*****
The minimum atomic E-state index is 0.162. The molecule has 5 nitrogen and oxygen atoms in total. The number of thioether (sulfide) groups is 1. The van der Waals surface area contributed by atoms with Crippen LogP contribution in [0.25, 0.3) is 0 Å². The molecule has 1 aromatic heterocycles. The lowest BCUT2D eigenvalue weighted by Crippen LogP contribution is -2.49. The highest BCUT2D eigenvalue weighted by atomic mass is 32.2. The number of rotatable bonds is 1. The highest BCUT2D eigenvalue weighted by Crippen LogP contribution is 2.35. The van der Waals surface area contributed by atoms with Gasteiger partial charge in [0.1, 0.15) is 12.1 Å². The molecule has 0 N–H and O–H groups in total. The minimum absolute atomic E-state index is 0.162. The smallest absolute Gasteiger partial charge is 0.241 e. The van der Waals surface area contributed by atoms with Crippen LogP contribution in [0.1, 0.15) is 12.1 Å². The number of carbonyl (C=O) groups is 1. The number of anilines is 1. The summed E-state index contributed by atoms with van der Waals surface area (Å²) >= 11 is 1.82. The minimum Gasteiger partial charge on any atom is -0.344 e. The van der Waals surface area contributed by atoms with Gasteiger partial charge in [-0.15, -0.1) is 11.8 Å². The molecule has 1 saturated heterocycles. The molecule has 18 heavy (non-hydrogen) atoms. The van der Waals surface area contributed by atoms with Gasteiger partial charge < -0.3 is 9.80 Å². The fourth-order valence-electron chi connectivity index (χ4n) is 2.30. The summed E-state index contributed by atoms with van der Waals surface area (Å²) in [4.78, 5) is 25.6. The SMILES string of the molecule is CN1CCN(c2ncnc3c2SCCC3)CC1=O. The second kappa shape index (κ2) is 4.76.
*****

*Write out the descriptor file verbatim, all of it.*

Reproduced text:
The minimum atomic E-state index is 0.162. The molecule has 5 nitrogen and oxygen atoms in total. The number of thioether (sulfide) groups is 1. The van der Waals surface area contributed by atoms with Crippen LogP contribution in [0.25, 0.3) is 0 Å². The molecule has 1 aromatic heterocycles. The lowest BCUT2D eigenvalue weighted by Crippen LogP contribution is -2.49. The highest BCUT2D eigenvalue weighted by atomic mass is 32.2. The number of rotatable bonds is 1. The highest BCUT2D eigenvalue weighted by Crippen LogP contribution is 2.35. The van der Waals surface area contributed by atoms with Gasteiger partial charge in [0.1, 0.15) is 12.1 Å². The molecule has 0 N–H and O–H groups in total. The minimum absolute atomic E-state index is 0.162. The smallest absolute Gasteiger partial charge is 0.241 e. The van der Waals surface area contributed by atoms with Crippen LogP contribution in [0.1, 0.15) is 12.1 Å². The number of carbonyl (C=O) groups is 1. The number of anilines is 1. The summed E-state index contributed by atoms with van der Waals surface area (Å²) >= 11 is 1.82. The minimum Gasteiger partial charge on any atom is -0.344 e. The van der Waals surface area contributed by atoms with Gasteiger partial charge in [-0.15, -0.1) is 11.8 Å². The molecule has 1 saturated heterocycles. The molecule has 18 heavy (non-hydrogen) atoms. The van der Waals surface area contributed by atoms with Gasteiger partial charge < -0.3 is 9.80 Å². The fourth-order valence-electron chi connectivity index (χ4n) is 2.30. The summed E-state index contributed by atoms with van der Waals surface area (Å²) in [4.78, 5) is 25.6. The SMILES string of the molecule is CN1CCN(c2ncnc3c2SCCC3)CC1=O. The second kappa shape index (κ2) is 4.76.